Dear Senator Gillibrand, you are a fierce advocate for bodily autonomy, and as Disabled women, we agree that when policy in the United States denies us control over our bodies, it denies us control over our lives. In such circumstances, we are no longer full citizens.
During an impassioned defense of abortion rights, you called on men in the United States to imagine that how they would feel if they had no bodily autonomy. You said:
“I would like to speak to America’s men for one minute. Imagine you do not have authority over your own body for 10 months… I don’t think a man in America could actually imagine not having control of his body, his bodily functions, what happens to him, and what life would be like for 10 months. I do not think that 50 percent of America should be told that they have to put their bodies at risk of life or death without their consent. It is barbaric, it is inhumane, it is unacceptable, and I hope every human being in this country understands that when you take away a woman’s right to make her decisions about her health and wellbeing, she is no longer a full citizen. She no longer has freedom, she no longer has bodily autonomy, she no longer has basic civil rights or civil liberties. That is what this decision would do in America today.”
Senator Gillibrand, you are absolutely right. Denying the most fundamental freedoms to any percentage of us is absolutely wrong. But frankly, that’s what you are doing to Disabled women through your own inaction – despite multiple contacts to your office. Although you are fiercely defending our right to bodily autonomy in regard to our reproductive rights, you have failed to cosponsor legislation – The LaTonya Reeves Freedom Act (S.3417/H.R.6860) – which would affirm our right, as a Disabled woman, to live in freedom.
Senator Gillibrand, we urge you to imagine what it would mean to be dependent on Long Term Services and Supports for your freedom.
Imagine that the state or a managed care company has decided for you that they will cut the hours you can have to meet your needs or no longer pay for the services and supports you need to live at home and in the community. Imagine – because the government or a private company has made this decision – you will lose your home, your family, your worldly possessions, and everything you hold dear.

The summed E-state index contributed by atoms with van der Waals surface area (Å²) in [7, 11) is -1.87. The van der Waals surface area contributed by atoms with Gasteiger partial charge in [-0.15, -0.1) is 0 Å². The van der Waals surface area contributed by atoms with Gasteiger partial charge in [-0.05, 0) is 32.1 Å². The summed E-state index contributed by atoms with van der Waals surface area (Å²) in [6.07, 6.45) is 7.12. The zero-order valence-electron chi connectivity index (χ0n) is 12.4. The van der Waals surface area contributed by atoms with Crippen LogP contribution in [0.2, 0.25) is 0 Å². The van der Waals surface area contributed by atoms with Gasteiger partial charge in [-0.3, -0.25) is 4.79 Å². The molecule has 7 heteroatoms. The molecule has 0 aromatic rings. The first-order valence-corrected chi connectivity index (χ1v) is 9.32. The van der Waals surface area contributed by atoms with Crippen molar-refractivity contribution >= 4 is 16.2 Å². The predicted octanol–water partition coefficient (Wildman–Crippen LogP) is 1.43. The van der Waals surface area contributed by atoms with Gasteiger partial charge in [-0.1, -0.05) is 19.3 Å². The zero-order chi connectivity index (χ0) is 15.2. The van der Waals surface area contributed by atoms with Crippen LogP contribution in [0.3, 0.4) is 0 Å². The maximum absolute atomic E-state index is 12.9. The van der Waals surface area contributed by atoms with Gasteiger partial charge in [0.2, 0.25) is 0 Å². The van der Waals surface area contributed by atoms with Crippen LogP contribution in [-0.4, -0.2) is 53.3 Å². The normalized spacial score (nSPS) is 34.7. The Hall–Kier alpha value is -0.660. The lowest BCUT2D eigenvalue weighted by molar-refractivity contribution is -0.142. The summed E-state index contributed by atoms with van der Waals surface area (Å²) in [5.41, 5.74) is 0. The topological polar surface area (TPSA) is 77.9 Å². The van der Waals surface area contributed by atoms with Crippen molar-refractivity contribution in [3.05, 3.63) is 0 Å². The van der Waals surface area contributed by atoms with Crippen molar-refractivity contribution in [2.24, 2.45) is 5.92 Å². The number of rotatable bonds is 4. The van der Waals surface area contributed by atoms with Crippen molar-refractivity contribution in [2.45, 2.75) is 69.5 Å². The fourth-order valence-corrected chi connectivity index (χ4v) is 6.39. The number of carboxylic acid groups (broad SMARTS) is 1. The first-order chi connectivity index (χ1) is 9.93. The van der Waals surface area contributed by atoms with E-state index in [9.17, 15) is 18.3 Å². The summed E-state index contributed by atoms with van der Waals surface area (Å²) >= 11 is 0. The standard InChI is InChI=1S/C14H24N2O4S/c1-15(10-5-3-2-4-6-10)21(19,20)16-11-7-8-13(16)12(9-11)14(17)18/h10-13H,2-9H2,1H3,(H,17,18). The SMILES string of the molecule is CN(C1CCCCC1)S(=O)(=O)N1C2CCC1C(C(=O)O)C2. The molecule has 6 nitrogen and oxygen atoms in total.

Imagine being forced into an institution where you share a room with a stranger, and strangers assist you with your most personal needs. You literally have no right to make decisions about your own body. They decide when they will assist you, what they will do, and even – something as basic as – if you will be given a shower.
Imagine that the facility can decide to take away your mobility – in our case, our wheelchairs and the assistance we need to get out of bed – so you are trapped in bed, or that it decides you cannot leave the facility. Think about how it would feel when they attach a monitor to you that sounds an alarm if you should try to go outside, essentially placing you on “house arrest”.
Imagine that when the managed care company or state decides to send you to a facility, that your risk of dying prematurely increases dramatically – a reality that existed long before COVID-19 – but was underscored by the thousands of institutional deaths during the deadly pandemic.
Imagine that this can happen to you at any time in your life and that you should expect to live out the rest of your days with others controlling every aspect of your existence.
Senator Gillibrand, we don’t need to imagine this. All three of us have been locked behind those walls and experienced the worst things you can imagine. This is what it means to be a woman in America who requires Long Term Services and Supports.
This is barbaric, inhumane, and truly unacceptable. We hope you understand that when states or managed care companies take away our freedom, we no longer have basic civil rights or civil liberties. Because this can happen to us at any time, we are not full citizens.
Thank you for your defense of our bodily autonomy as it relates to our reproductive rights, but our right to bodily autonomy shouldn’t be limited solely to that aspect of our lives. It is time for you to defend our right to full citizenship and freedom – as Disabled women – by cosponsoring the LaTonya Reeves Freedom Act and fighting for its passage.
Debra Bonomo, Chairperson of the Board
Roberta Wallach, Board Member and Prior Chairperson
Shelly Perrin, Prior Chairperson